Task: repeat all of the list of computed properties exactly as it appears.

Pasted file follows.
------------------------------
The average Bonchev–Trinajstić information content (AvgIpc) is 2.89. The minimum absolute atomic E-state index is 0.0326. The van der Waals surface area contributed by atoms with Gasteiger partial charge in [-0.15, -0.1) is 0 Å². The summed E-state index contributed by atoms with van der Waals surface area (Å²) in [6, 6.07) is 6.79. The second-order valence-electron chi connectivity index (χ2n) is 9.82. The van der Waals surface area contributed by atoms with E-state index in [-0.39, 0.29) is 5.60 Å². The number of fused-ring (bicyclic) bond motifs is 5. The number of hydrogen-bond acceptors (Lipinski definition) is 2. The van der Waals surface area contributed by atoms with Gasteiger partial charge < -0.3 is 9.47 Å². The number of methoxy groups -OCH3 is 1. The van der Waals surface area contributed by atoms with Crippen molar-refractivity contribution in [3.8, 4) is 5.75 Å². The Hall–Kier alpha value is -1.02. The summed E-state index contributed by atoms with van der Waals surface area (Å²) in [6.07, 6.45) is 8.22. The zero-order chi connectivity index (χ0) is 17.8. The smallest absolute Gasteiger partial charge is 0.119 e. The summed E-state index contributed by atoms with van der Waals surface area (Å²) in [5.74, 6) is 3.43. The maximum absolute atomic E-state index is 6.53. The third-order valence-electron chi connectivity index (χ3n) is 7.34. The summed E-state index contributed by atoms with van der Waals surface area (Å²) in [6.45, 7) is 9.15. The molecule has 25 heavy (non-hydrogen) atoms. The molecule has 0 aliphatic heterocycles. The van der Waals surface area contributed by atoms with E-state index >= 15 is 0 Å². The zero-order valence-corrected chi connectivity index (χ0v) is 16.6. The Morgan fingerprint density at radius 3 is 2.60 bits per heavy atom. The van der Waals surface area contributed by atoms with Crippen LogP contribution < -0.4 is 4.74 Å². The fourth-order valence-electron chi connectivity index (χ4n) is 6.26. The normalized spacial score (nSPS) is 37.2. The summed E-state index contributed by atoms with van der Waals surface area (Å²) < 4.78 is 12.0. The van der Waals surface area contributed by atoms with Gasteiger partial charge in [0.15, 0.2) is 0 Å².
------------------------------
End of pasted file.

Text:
The average Bonchev–Trinajstić information content (AvgIpc) is 2.89. The minimum absolute atomic E-state index is 0.0326. The van der Waals surface area contributed by atoms with Gasteiger partial charge in [-0.15, -0.1) is 0 Å². The summed E-state index contributed by atoms with van der Waals surface area (Å²) in [6, 6.07) is 6.79. The second-order valence-electron chi connectivity index (χ2n) is 9.82. The van der Waals surface area contributed by atoms with E-state index in [-0.39, 0.29) is 5.60 Å². The number of fused-ring (bicyclic) bond motifs is 5. The number of hydrogen-bond acceptors (Lipinski definition) is 2. The van der Waals surface area contributed by atoms with Gasteiger partial charge < -0.3 is 9.47 Å². The number of methoxy groups -OCH3 is 1. The van der Waals surface area contributed by atoms with Crippen molar-refractivity contribution in [3.8, 4) is 5.75 Å². The Hall–Kier alpha value is -1.02. The summed E-state index contributed by atoms with van der Waals surface area (Å²) in [6.07, 6.45) is 8.22. The zero-order chi connectivity index (χ0) is 17.8. The smallest absolute Gasteiger partial charge is 0.119 e. The summed E-state index contributed by atoms with van der Waals surface area (Å²) in [5.74, 6) is 3.43. The maximum absolute atomic E-state index is 6.53. The third-order valence-electron chi connectivity index (χ3n) is 7.34. The summed E-state index contributed by atoms with van der Waals surface area (Å²) in [6.45, 7) is 9.15. The molecule has 25 heavy (non-hydrogen) atoms. The molecule has 0 aliphatic heterocycles. The van der Waals surface area contributed by atoms with E-state index >= 15 is 0 Å². The zero-order valence-corrected chi connectivity index (χ0v) is 16.6. The Morgan fingerprint density at radius 3 is 2.60 bits per heavy atom. The van der Waals surface area contributed by atoms with Crippen LogP contribution < -0.4 is 4.74 Å². The fourth-order valence-electron chi connectivity index (χ4n) is 6.26. The normalized spacial score (nSPS) is 37.2. The summed E-state index contributed by atoms with van der Waals surface area (Å²) < 4.78 is 12.0. The van der Waals surface area contributed by atoms with Gasteiger partial charge in [0.15, 0.2) is 0 Å².